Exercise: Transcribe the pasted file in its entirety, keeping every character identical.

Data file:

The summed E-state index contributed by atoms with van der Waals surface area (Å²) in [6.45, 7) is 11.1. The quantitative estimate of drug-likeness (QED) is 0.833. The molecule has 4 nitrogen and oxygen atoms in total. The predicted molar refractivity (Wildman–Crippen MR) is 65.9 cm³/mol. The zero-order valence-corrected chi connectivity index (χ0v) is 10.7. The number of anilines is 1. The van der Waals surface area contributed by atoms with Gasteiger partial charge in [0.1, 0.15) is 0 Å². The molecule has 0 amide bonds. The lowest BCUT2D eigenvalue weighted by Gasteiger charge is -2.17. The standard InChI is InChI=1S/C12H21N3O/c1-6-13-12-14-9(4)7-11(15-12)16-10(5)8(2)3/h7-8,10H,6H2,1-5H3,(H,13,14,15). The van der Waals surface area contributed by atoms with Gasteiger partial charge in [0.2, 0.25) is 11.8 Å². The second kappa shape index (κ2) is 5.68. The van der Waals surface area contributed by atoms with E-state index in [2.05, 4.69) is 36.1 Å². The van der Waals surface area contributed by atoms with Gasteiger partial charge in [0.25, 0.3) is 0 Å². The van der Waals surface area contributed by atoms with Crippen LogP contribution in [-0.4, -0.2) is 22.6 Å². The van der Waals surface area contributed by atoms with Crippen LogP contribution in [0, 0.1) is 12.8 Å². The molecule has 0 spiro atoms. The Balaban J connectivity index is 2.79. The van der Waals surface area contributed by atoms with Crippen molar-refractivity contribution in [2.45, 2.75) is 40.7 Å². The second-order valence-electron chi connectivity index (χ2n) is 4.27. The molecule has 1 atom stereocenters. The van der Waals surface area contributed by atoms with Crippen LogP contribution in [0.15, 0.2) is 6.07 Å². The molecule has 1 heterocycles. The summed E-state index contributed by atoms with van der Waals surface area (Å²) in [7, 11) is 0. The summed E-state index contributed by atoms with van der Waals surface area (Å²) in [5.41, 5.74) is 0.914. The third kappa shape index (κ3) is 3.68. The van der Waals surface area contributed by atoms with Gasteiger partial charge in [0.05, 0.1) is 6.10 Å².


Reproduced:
The summed E-state index contributed by atoms with van der Waals surface area (Å²) in [6.45, 7) is 11.1. The quantitative estimate of drug-likeness (QED) is 0.833. The molecule has 4 nitrogen and oxygen atoms in total. The predicted molar refractivity (Wildman–Crippen MR) is 65.9 cm³/mol. The zero-order valence-corrected chi connectivity index (χ0v) is 10.7. The number of anilines is 1. The van der Waals surface area contributed by atoms with Gasteiger partial charge in [0.1, 0.15) is 0 Å². The molecule has 0 amide bonds. The lowest BCUT2D eigenvalue weighted by Gasteiger charge is -2.17. The standard InChI is InChI=1S/C12H21N3O/c1-6-13-12-14-9(4)7-11(15-12)16-10(5)8(2)3/h7-8,10H,6H2,1-5H3,(H,13,14,15). The van der Waals surface area contributed by atoms with Gasteiger partial charge in [0.2, 0.25) is 11.8 Å². The second kappa shape index (κ2) is 5.68. The van der Waals surface area contributed by atoms with E-state index in [2.05, 4.69) is 36.1 Å². The van der Waals surface area contributed by atoms with Gasteiger partial charge in [0.25, 0.3) is 0 Å². The van der Waals surface area contributed by atoms with Crippen LogP contribution in [-0.4, -0.2) is 22.6 Å². The van der Waals surface area contributed by atoms with Crippen LogP contribution in [0, 0.1) is 12.8 Å². The molecule has 0 spiro atoms. The Balaban J connectivity index is 2.79. The van der Waals surface area contributed by atoms with Crippen molar-refractivity contribution in [2.45, 2.75) is 40.7 Å². The second-order valence-electron chi connectivity index (χ2n) is 4.27. The molecule has 1 atom stereocenters. The van der Waals surface area contributed by atoms with Crippen LogP contribution in [0.15, 0.2) is 6.07 Å². The molecule has 1 heterocycles. The summed E-state index contributed by atoms with van der Waals surface area (Å²) in [7, 11) is 0. The summed E-state index contributed by atoms with van der Waals surface area (Å²) in [5.41, 5.74) is 0.914. The third kappa shape index (κ3) is 3.68. The van der Waals surface area contributed by atoms with Gasteiger partial charge in [0.05, 0.1) is 6.10 Å².